Is it reasonable to quarantine unvaccinated and unmasked students who’ve been exposed to the COVID-19 virus? You would think so.

Is it legal? It may not be, at least in Kansas. And that would be weird, not to mention foolhardy.

Yet an law firm’s cease-and-desist letter warns the Gardner Edgerton School District that it’s illegal under state law to single out unvaccinated students for quarantine.

Talking about someone’s “vaccination status” is a bit of a euphemism. “Status” makes it sound like we’re talking about one’s marital or residency situation. Vaccination status is actually talking about one’s ability to spread a very communicable and often deadly disease. Quarantines in the teeth of a deadly pandemic are quite in order. If they’re illegal under Kansas law, then Kansas law needs to change.

The COVID-19 delta variant has gone after kids as the original strain rarely did. Not only are many ending up in the hospital, but I’ve interviewed a nurse who has seen young COVID-19 survivors saying goodbye to parents dying of COVID-19—forever guilt ridden for having guiltlessly exposed their parents to the virus.

The Kriegshauser Ney Law Group filed suit against the Johnson County Commission’s school mask mandate on behalf of a family in Blue Valley schools. They’re not trying to overturn the mandate so much as to make it better. Attorney Ryan Kriegshauser argues that the county mandate, at some 295 days, is too long and not “narrowly tailored” enough. And that the mandate needs to be automatically up for review periodically as conditions change.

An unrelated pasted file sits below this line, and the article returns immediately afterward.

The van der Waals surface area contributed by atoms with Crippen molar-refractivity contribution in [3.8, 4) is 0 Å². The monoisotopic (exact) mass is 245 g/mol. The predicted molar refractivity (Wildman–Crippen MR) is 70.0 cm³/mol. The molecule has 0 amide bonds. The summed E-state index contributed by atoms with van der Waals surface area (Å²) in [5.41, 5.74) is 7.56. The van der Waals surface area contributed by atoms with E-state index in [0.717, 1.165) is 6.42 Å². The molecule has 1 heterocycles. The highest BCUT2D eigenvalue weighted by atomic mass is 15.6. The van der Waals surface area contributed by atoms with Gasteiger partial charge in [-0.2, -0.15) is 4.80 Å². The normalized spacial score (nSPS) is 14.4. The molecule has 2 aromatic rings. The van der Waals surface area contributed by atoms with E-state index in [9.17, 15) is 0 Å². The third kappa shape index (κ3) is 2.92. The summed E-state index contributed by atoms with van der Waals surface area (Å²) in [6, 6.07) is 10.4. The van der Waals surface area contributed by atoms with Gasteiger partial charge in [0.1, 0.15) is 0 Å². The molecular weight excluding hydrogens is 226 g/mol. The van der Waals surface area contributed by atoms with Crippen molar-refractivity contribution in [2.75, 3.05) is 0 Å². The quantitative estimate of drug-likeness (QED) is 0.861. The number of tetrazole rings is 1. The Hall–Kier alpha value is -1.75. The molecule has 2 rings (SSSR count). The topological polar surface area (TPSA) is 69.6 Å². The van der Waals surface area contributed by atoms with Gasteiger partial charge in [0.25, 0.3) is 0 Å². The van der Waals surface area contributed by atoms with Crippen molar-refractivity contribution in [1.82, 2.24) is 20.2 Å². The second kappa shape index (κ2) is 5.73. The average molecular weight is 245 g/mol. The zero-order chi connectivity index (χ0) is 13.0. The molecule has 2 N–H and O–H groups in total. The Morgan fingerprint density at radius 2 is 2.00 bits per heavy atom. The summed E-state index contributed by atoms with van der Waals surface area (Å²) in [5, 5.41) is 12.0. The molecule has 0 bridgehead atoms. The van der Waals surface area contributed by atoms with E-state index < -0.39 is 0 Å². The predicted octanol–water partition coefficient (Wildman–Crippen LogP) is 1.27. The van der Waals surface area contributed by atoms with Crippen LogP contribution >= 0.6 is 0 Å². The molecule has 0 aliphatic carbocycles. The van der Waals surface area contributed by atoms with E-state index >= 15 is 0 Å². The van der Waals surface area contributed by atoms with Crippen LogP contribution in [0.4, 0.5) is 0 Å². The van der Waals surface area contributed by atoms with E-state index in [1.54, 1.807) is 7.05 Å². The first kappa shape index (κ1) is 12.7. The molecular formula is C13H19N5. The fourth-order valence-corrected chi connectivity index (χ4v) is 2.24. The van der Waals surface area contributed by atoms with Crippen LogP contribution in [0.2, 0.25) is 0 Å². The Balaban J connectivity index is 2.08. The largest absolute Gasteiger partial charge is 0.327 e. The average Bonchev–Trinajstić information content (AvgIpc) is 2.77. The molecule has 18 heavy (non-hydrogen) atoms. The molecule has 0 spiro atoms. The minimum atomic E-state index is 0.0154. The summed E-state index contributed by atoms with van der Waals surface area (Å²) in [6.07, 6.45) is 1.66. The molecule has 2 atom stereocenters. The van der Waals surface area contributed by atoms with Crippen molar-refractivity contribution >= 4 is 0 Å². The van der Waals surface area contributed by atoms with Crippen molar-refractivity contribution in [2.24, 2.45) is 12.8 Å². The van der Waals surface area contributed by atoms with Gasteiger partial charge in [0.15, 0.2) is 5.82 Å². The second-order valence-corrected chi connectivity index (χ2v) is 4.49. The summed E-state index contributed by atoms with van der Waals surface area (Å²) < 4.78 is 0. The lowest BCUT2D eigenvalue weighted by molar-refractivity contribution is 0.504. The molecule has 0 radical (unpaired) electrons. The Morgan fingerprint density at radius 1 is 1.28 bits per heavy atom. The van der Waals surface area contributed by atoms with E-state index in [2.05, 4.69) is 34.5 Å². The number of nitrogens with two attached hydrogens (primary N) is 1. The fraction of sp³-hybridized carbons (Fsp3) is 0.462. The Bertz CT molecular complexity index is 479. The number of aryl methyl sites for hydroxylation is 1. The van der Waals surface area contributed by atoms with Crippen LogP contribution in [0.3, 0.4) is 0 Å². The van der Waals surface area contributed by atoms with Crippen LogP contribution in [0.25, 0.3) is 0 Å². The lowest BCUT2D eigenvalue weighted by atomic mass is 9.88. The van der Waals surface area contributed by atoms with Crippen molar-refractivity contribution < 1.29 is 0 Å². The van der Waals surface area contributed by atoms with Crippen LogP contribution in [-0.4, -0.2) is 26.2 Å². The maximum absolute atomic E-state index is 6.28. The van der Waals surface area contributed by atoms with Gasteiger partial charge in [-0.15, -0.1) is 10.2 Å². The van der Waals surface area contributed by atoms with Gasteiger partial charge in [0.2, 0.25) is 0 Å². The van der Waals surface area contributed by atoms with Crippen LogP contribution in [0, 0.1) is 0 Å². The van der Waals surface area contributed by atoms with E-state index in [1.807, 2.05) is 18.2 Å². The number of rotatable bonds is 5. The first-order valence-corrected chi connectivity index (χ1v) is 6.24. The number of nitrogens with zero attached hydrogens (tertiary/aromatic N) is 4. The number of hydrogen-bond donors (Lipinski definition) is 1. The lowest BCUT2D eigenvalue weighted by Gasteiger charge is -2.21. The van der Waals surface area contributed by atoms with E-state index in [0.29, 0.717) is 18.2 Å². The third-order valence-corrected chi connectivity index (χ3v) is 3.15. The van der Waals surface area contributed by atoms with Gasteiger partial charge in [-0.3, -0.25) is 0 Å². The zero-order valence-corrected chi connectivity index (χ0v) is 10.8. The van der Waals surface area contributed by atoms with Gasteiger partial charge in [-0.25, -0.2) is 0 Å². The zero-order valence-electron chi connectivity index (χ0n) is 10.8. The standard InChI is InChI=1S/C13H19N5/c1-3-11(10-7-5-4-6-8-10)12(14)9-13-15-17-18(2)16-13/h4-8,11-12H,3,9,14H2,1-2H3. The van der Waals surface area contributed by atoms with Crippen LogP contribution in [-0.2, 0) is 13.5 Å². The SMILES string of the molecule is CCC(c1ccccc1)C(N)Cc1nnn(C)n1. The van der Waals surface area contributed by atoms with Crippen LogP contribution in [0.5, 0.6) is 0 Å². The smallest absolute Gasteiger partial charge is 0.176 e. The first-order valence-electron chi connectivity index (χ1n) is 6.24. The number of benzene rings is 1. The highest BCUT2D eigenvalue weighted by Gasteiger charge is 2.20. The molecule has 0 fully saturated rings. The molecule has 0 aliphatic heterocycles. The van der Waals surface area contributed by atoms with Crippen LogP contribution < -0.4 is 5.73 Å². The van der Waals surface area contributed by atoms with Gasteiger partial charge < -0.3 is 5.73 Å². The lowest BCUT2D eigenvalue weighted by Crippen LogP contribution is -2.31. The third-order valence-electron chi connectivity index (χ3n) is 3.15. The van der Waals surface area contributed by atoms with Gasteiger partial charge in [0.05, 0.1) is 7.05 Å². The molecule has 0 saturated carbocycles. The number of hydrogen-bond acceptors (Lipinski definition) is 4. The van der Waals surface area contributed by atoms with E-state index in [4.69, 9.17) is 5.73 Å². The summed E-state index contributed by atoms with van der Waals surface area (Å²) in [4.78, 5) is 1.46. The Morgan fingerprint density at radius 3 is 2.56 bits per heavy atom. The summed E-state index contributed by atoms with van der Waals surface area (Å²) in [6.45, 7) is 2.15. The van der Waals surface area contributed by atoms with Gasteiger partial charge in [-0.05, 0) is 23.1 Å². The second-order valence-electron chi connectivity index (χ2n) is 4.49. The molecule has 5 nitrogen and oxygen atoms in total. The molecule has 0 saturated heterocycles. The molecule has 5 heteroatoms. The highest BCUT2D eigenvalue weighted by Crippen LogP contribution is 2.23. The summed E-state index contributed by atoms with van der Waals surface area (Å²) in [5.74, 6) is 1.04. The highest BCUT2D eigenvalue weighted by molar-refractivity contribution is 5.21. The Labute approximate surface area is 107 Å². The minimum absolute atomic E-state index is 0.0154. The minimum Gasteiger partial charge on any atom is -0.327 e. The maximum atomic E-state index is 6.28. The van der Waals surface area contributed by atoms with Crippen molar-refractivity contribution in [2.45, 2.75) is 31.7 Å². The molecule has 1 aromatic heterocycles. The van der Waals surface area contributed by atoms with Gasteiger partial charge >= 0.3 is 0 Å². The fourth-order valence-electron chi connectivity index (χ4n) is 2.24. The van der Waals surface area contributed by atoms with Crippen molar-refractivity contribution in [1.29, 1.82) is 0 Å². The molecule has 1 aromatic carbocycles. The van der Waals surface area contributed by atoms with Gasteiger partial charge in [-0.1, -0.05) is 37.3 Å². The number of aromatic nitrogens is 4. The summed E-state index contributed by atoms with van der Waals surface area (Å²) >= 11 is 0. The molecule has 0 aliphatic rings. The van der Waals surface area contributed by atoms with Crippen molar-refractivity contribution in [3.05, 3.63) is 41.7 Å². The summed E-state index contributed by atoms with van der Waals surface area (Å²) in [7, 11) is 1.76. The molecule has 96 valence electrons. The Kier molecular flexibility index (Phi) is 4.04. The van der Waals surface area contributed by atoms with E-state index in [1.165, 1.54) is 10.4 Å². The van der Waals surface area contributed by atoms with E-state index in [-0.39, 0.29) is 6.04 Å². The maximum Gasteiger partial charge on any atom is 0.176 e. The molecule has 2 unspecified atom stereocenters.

I have no problem with that and neither should county commissioners. It’s comforting to know there are some checks on the governmental pandemic powers.

In Michigan, the state Supreme Court felt compelled to strike down Gov. Gretchen Whitmer’s emergency COVID-19 restrictions last year as an “unlawful delegation of legislative power.” And I’ll never forget the video of the Ohio woman being tased and dragged from a middle school football game for not wearing a mask—outdoors and socially distanced from strangers.

In Kansas, Kriegshauser teamed up with the Kansas Justice Institute last year to block the Linn County Health Department from demanding—without so much as a warrant—that all businesses turn over lists of all their visitors and patrons. The order was quickly altered to at least allow for warrants.

After the Centers for Disease Control and Prevention arrogated to itself the power to prohibit evictions, now President Joe Biden’s Labor Department is ordering businesses with 100 or more workers to have them vaccinated or tested weekly. Can they even do that?

So there are real and ominous threats to civil liberties due to government overreach, well-intended or not.

I just don’t think quarantining and mask-wearing are among them.

Michael Ryan is a columnist for The Kansas City Star.


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